Monthly Archives: January 2018

Blog of the Week: 24 January 2018 – Top 10 Revision Strategies

Year after the year, the same pressures attend exam revision. Each year teachers try the old favourites, alongside a few new revision strategies to keep our students interested. Happily, we now have a wealth of evidence to support some revision strategies over others as we approach the revision stretch.

We know that students are not the most reliable when it comes to judging their own learning, with regular self-testing proving the most effective antidote. We also know that some strategies, like re-reading and using highlighters, are largely ineffective, whereas as quizzing does the trick. We know that a little ‘deliberate difficulty’ may well prove a good thing for revision, and that ‘cramming’ is inferior to ‘distributed practice’ (or spreading revision out over time), when it comes to remembering.

We should be careful not outsource an approach to revision to a company promoting the following strategies, or to puff up the confidence of our students. A successful approach to…

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Blog of the Week: 19 January 2018 – Ten principles for great explicit teaching

Ben Newmark

Ten principles

I would like to begin by clarifying terminology. Put most simply, I will be discussing how to plan extended explanations of substantive content, delivered didactically to a whole class. Bizarrely, for something so simple which, at its essence, is just ‘teaching’ to me, there is no consensus on what this is called. When I first began writing on this I called it Direct Instruction but it has become clear this is misleading. Capitalised, Direct Instruction means something very specific and includes the scripted lessons currently causing much controversy. Greg Ashman wrote a series of blogs on this, which are tremendously helpful to understanding the differences between the various types of didactic delivery. For convenience, I am going to try and stick to the term Explicit Teaching to describe what I mean. Please forgive me if I use other terms and I ask for your patience if I do slip; for…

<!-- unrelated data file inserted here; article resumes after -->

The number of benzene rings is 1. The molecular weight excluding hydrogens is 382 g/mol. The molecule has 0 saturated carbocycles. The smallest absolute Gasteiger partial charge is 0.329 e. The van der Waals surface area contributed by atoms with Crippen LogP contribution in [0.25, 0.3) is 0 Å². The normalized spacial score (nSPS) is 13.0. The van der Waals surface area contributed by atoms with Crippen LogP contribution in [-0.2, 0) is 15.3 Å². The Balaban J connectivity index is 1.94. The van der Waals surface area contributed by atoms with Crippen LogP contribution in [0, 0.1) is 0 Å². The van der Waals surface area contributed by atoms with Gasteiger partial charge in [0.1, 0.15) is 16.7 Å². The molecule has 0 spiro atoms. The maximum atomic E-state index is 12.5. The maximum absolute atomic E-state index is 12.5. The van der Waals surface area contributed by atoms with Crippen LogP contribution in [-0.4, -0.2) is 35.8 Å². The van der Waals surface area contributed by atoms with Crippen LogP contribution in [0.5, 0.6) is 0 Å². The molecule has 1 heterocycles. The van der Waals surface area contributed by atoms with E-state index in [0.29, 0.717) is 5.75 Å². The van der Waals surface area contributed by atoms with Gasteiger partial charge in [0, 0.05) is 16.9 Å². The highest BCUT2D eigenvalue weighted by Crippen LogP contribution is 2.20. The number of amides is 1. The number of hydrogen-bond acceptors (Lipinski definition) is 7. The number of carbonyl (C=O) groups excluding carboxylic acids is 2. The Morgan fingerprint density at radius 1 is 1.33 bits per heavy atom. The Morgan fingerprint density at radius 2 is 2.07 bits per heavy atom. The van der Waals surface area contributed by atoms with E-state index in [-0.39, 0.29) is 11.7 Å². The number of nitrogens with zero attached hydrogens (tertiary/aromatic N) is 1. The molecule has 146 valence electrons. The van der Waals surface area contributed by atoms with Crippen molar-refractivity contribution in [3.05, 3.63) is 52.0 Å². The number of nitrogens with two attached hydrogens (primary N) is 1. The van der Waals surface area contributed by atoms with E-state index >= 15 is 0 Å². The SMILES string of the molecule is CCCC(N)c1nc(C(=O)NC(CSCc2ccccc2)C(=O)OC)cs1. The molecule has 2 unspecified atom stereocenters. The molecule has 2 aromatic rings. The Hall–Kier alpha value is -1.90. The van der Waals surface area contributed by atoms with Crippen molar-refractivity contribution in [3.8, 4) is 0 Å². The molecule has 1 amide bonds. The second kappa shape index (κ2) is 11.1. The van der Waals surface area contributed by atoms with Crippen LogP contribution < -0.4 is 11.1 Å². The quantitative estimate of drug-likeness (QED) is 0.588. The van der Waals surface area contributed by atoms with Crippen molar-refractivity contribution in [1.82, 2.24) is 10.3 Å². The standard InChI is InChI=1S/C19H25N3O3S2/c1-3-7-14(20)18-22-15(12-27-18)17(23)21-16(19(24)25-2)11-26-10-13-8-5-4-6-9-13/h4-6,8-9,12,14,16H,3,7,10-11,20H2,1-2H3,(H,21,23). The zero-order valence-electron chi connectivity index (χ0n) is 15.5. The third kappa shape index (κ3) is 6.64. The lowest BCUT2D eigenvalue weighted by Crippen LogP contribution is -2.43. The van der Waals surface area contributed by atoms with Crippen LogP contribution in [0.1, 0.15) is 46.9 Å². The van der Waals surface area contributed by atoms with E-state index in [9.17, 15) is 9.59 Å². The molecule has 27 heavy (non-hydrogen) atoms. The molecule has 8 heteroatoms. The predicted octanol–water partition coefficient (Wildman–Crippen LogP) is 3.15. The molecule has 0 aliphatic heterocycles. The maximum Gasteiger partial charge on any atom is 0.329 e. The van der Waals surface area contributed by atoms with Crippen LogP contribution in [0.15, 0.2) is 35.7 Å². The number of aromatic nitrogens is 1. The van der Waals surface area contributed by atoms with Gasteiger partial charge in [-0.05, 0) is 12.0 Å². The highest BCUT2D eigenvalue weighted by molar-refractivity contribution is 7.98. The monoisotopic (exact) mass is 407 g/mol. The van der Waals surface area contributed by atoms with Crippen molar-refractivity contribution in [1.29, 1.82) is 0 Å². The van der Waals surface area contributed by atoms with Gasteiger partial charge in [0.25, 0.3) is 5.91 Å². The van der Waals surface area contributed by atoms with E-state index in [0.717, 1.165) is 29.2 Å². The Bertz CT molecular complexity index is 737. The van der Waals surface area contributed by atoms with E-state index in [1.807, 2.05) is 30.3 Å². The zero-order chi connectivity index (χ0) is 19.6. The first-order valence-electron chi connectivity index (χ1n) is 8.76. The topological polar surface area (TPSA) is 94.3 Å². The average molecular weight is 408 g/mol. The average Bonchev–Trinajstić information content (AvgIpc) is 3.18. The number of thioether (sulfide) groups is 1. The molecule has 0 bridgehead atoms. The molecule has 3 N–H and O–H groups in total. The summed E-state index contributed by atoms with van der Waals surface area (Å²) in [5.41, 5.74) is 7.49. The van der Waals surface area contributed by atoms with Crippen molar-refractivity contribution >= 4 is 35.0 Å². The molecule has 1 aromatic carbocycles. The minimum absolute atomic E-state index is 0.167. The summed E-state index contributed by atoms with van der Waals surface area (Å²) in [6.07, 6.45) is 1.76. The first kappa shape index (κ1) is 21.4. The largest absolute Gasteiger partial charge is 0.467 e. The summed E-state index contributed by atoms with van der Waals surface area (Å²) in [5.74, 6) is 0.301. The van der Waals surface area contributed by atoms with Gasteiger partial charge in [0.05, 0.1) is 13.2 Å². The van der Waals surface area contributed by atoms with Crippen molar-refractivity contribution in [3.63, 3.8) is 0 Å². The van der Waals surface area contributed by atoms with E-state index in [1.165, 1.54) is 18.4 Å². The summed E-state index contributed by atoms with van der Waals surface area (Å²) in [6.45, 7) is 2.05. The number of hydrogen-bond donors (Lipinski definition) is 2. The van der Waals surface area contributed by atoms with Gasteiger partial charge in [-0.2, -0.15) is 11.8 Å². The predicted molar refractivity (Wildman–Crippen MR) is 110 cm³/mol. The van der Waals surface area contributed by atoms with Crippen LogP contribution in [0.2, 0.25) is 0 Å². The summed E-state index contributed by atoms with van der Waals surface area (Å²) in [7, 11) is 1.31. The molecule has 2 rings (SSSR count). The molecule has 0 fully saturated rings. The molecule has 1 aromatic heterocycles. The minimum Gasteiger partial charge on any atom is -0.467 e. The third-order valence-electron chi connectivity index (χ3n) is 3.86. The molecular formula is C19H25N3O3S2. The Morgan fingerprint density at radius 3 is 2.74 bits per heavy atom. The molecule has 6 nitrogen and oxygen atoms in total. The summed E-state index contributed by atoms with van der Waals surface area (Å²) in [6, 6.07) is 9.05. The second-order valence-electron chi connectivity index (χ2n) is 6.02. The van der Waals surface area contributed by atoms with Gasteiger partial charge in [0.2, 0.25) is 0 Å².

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Blog of the Week: 12 January 2018 – The ‘Intervention’ beast

Misstakesonschool

A recent @sputniksteve thread on Twitter asked teachers to contribute their most hated edu terms. Mine was ‘intervention’ and I was not alone. When I first encountered the term I didn’t really understand what it meant. I’d always used ‘revision’. (I’ve come to realise that the model of ‘revision sessions’ is also not as effective as retention practices in the every day classroom). I thought ‘intervention is a synonym for ‘revision’. It’s not really though – it actually means ‘more teaching’.

I don’t remember running much of ‘it’ at all in my first few years – maybe the odd day in the Easter holidays just before exam season. Later, we devised the ‘Revision weekend’ focusing exclusively on the core and particular attainment groups (some of this was also determined by FSM status). I was happy to do it. In fact, I liked doing it. The kids were ‘on it’ and…

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Want to get great at something? Get a coach

Given that teaching is such a complex task, how do we keep improving our practice?

For a three-minute intro, watch from 07:10 to see Atul Gawande describe how coaching has improved his practice as a surgeon.

Alternatively, watch the whole talk to find out who coaches Itzhak Perlman, and hear how coaching has helped reduced mortality rates at a birth centre in the north of India.

Blog of the Week: 3 January 2018 – Rethinking marking and feedback. It’s all about the response.

teacherhead

 

At HGS we’ve been thinking hard about how to make sure teacher feedback has maximum impact and, recently, I’ve been revisiting some blog posts that continue to inform my thoughts on this important area:

‘Close the Gap’ Marking:  a whole-school approach used at Saffron Walden High School, focusing all feedback on student response.

Marking in Perspective:  my suggestion that marking should only be done at the rate and level at which students can respond to it.

Feedback the Michaela Way:  Jo Facer’s description of this radical and rather brilliant approach.

This term, with a new Head of Department at the helm in Maths, we’ve introduced what I think is an excellent model for marking and feedback.  Essentially, instead of writing comments – or in fact writing anything – we assess students in class and then give them questions to do that help them practise in the areas…

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